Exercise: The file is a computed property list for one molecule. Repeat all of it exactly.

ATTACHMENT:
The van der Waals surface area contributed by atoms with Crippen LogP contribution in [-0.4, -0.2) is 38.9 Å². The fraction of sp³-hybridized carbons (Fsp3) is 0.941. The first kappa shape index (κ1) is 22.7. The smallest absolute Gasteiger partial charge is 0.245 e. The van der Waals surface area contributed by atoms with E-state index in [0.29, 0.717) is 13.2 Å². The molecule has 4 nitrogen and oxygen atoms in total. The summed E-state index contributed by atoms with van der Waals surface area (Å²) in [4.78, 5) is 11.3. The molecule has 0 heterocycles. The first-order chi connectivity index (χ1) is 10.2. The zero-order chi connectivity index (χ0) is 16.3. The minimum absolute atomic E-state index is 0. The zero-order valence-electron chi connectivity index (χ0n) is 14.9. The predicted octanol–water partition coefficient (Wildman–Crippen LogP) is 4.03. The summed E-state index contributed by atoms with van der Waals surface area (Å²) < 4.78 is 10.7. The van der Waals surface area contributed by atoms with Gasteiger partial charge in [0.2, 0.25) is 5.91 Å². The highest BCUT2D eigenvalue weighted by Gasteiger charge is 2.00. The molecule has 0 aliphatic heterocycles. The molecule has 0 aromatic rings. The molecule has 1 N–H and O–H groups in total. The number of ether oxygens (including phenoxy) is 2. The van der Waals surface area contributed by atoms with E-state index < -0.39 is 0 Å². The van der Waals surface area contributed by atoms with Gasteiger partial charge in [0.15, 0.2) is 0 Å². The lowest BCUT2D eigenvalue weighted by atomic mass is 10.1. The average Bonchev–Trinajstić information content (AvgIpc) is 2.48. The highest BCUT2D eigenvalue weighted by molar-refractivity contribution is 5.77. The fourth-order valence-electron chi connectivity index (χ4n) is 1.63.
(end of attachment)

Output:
The van der Waals surface area contributed by atoms with Crippen LogP contribution in [-0.4, -0.2) is 38.9 Å². The fraction of sp³-hybridized carbons (Fsp3) is 0.941. The first kappa shape index (κ1) is 22.7. The smallest absolute Gasteiger partial charge is 0.245 e. The van der Waals surface area contributed by atoms with E-state index in [0.29, 0.717) is 13.2 Å². The molecule has 4 nitrogen and oxygen atoms in total. The summed E-state index contributed by atoms with van der Waals surface area (Å²) in [4.78, 5) is 11.3. The molecule has 0 heterocycles. The first-order chi connectivity index (χ1) is 10.2. The zero-order chi connectivity index (χ0) is 16.3. The minimum absolute atomic E-state index is 0. The zero-order valence-electron chi connectivity index (χ0n) is 14.9. The predicted octanol–water partition coefficient (Wildman–Crippen LogP) is 4.03. The summed E-state index contributed by atoms with van der Waals surface area (Å²) < 4.78 is 10.7. The van der Waals surface area contributed by atoms with Gasteiger partial charge in [0.2, 0.25) is 5.91 Å². The highest BCUT2D eigenvalue weighted by Gasteiger charge is 2.00. The molecule has 0 aliphatic heterocycles. The molecule has 0 aromatic rings. The molecule has 1 N–H and O–H groups in total. The number of ether oxygens (including phenoxy) is 2. The van der Waals surface area contributed by atoms with E-state index < -0.39 is 0 Å². The van der Waals surface area contributed by atoms with Gasteiger partial charge in [0.15, 0.2) is 0 Å². The lowest BCUT2D eigenvalue weighted by atomic mass is 10.1. The average Bonchev–Trinajstić information content (AvgIpc) is 2.48. The highest BCUT2D eigenvalue weighted by molar-refractivity contribution is 5.77. The fourth-order valence-electron chi connectivity index (χ4n) is 1.63.